Kent: NRL must fight for its reputation
Rugby league will have a miserable Christmas.
The misery is self-inflicted.
One sexual assault allegation over the summer is terrible. Two is dire.
There are many good people struggling to explain what appears to be a worsening problem in the NRL.
How, they say, can you love a game, and why you should be able to love a game, where it appears the matter is not taken seriously enough by the governing body and where not enough is being done to discourage this apparent life of privilege-gone-wrong by some of its players.
The appearance is wrong but, such is the speed and turnover of the news cycle nowadays, gossip is rarely fact-checked and a whisper in a bar-room is soon Twittered into hard fact. It has travelled half a world before the speaker makes it home.
That it comes at a time when players have more education and more at stake than ever before makes it more confusing for those who do not closely follow the game.
The problem for rugby league is at least half of those people are women, the very people the game is spending millions on to attract.
Women's rugby league, rejigged junior competitions to make the game mum-friendly, women in league round, players in pink jerseys …
Years back, the NRL did it another way to attract females.
Tina Turner made the game sexy. She made it OK for women to follow the game.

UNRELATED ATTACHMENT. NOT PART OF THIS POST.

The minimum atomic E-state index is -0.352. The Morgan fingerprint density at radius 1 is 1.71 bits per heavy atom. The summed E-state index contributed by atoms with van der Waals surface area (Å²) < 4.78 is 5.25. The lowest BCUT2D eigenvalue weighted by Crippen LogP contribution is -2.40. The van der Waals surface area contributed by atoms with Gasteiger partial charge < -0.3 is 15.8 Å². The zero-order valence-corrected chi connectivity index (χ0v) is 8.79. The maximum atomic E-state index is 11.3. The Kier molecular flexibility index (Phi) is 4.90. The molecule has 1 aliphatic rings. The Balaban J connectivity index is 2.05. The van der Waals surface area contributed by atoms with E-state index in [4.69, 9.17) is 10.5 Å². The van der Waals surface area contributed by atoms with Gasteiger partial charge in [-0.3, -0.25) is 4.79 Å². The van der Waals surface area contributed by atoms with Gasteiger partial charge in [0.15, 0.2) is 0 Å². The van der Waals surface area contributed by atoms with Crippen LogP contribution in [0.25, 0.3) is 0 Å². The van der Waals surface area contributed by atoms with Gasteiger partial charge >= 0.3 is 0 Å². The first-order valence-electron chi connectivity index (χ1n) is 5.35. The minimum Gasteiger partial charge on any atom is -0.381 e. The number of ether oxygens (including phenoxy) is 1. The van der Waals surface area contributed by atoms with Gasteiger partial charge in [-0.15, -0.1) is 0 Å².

The NRL, as a whole, has stuck to a well-worn and convenient template to deal with more recent allegations: acknowledge the complaint, confirm an investigation and state that since it is a police matter there will be no further comment.
It was convenient because it allowed the NRL to be passive and therefore to remain friends with all parties. Let the police do the dirty work of investigation and the NRL could come in later, with the heat out of it.
It gave no mind to the reputational damage to the game.
Shortly after Jarryd Hayne was charged with sexual assault last month, figures emerged showing 58 sexual assault allegations have been made against 28 NRL and AFL players in recent years.
Disturbing numbers, yes. But it is important to note that among them, once the evidence was tested in court, not one player was convicted.
So calls for blanket suspensions once an allegation is made fail to hit the mark, too.
It puts the NRL in a difficult spot.
It is one thing to accuse clubs of skewing evidence to get a required outcome - basically, to clear their player to allow him to continue playing - but to suggest it happens in the courtrooms is a tough sell.
Still, this should not be the standard for sporting codes.
A criminal courtroom which requires a beyond reasonable doubt verdict, and the court of public opinion, which does not, are two different things.
A sporting code, one that attracts tens of millions of dollars in sponsorship money, which relies on public reputation, has to account for that.
The NRL's current stance fails to acknowledge this point. Civil court, for instance, needs only the probability that something happened.
The NRL must adjust its template to protect the game's reputation against a growing sentiment - from the very people it is trying to attract - that the game is played by thugs with no respect for women.
After news broke of all five police investigations, a statement shortly followed saying that given they were now a police matter, no further comment would be made.
It is often the final sentence in a press statement, a sidestep from a club exploiting sub judice laws. It has become far too convenient, at the same time giving a widespread impression the game is dismissing the seriousness of the allegation.